Hello!

Cobra Hips

New member
Hello from the Northeast! I've been bellydancing on and off for the last several years and am getting back into it! Glad to have found this forum!
 

Cobra Hips

New member
Welcome Cobra Hips! I'm a fan of belly dancing myself. I have tried teaching myself from watching instructional videos.
Thank you, Prince Ali Baba! I also have learned a lot from instructional videos. I took some classes with two different teachers a few years back as well that were so much fun. I really slacked off, but I want to get back into dancing and tone up!
 

Cobra Hips

New member
Welcome! Do you have a favorite style?
It's kinda hard for me to say. I think I prefer cabaret style and costuming, though I do admire improvising which seems to be more of a tribal thing, but please correct me if I'm wrong about that! I just want to enjoy what I'm doing! :)
 

Shanazel

Super Moderator
It's kinda hard for me to say. I think I prefer cabaret style and costuming, though I do admire improvising which seems to be more of a tribal thing, but please correct me if I'm wrong about that! I just want to enjoy what I'm doing! :)
Am Cab was my preferred style for the 40 years I was directly involved in belly dance and the only time I didn't do improvisation was when I choreographed group dances for my students to do together. My memory was never good enough to memorize choreographies and besides- the music said different things to me at different times and how could I move the planned way when my body was telling me to move another? :unsure:🙂
 

Tourbeau

Active member
It's kinda hard for me to say. I think I prefer cabaret style and costuming, though I do admire improvising which seems to be more of a tribal thing, but please correct me if I'm wrong about that! I just want to enjoy what I'm doing!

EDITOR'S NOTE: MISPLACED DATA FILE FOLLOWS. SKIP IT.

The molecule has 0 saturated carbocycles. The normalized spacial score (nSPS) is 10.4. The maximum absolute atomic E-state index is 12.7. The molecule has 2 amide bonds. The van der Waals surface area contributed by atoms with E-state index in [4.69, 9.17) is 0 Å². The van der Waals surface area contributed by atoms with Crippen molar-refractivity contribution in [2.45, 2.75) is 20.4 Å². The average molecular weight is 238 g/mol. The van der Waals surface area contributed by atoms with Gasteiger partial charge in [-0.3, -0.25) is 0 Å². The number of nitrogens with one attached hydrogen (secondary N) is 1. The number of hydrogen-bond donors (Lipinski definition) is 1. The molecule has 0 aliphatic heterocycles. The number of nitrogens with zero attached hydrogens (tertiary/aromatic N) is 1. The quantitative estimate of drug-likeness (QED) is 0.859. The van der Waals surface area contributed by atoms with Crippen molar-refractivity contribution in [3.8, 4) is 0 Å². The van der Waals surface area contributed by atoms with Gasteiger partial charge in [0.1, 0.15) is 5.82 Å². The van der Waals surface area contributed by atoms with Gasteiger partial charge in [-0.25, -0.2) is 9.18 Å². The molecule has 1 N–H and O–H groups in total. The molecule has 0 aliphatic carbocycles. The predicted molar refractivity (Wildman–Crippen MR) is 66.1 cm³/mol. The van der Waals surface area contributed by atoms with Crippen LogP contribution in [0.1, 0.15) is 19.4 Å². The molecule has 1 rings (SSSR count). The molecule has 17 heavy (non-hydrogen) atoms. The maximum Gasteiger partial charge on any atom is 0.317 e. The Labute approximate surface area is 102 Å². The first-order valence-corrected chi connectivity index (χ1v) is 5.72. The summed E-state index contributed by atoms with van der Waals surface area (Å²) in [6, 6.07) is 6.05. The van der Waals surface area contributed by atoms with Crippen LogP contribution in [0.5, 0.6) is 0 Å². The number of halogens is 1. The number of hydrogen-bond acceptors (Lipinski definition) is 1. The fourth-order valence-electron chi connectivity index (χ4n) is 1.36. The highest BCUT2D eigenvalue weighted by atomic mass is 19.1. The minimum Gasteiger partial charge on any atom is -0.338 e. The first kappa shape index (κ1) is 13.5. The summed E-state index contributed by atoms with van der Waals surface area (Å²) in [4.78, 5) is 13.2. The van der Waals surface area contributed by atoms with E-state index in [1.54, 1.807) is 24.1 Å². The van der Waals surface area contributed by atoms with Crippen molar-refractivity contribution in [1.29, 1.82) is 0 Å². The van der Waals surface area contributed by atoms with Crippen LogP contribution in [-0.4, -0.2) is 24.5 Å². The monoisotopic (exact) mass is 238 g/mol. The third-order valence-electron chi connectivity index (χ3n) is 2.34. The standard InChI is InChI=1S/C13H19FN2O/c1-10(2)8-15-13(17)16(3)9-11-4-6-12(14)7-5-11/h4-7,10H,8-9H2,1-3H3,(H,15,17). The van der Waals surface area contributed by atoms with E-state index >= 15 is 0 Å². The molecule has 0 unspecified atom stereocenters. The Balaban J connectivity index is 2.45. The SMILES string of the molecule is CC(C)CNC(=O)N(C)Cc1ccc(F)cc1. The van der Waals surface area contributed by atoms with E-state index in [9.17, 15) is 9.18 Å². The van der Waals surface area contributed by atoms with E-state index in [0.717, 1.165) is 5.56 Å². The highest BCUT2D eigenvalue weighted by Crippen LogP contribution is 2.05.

If you're dancing as a hobby or for creative satisfaction, please don't waste your time dancing to music you don't like in a way you don't enjoy!

Basically, I think of improvising as three approaches.

1. Classic "winging it"
Back in the day when dancers worked in clubs to live music, they couldn't plan too far ahead because ME music expects a certain amount of improvising, and even today, dancers working to live contemporary ME music are expected to be able to keep up when the musicians start doing their thing.

When you're not 100% sure where your music is going to go, you can't plan to nail down every note of a choreography, so you ground the spontaneity of your dancing in an understanding of where the music might go and trust your instincts. This requires a lot of ear training, and hopefully rehearsal time with the band (which often evolves into #2). Most dancers don't have access to live music today, but the ones who do continue to improvise. Occasionally, you might see a situation where a dancer gets "surprised" with potentially unfamiliar prerecorded music to improvise to as a skill challenge in class or a competition.

2. Skeleton improv
This is where a dancer has enough familiarity with the music to create an outline, but doesn't expect to formally choreograph everything. "Travel around the stage here, hit some accents for this part, do some hip drops there..." This is a standard approach for somewhat unpredictable performing situations, like restaurants, parties, and outdoor gigs, where the audience or environment may disrupt your best laid plans. It is also a bridging technique for students who want to stop relying so much on extensively pre-rehearsed choreographies and build their improv skills, and for more experienced dancers who like dynamic flexibility on stage.

3. Modular improv
This is the mainstay of ATS. Dancers memorize combinations or movement chunks and put them together on the fly by following a leader's cues. For a while, Ava Fleming was trying to get a modularized improv style going for the ME traditionalist/cabaret side called "tribaret," but I don't think it generated the kind of widespread interest ATS did.

The art of improv has surely seen better days. Choreography to recordings has largely replaced dancing in the moment to live music. Even many forms of tribal/progressive/fusion BD that trace back to the ATS tradition have shifted toward doing choreographies or memorizing the sequence of combos.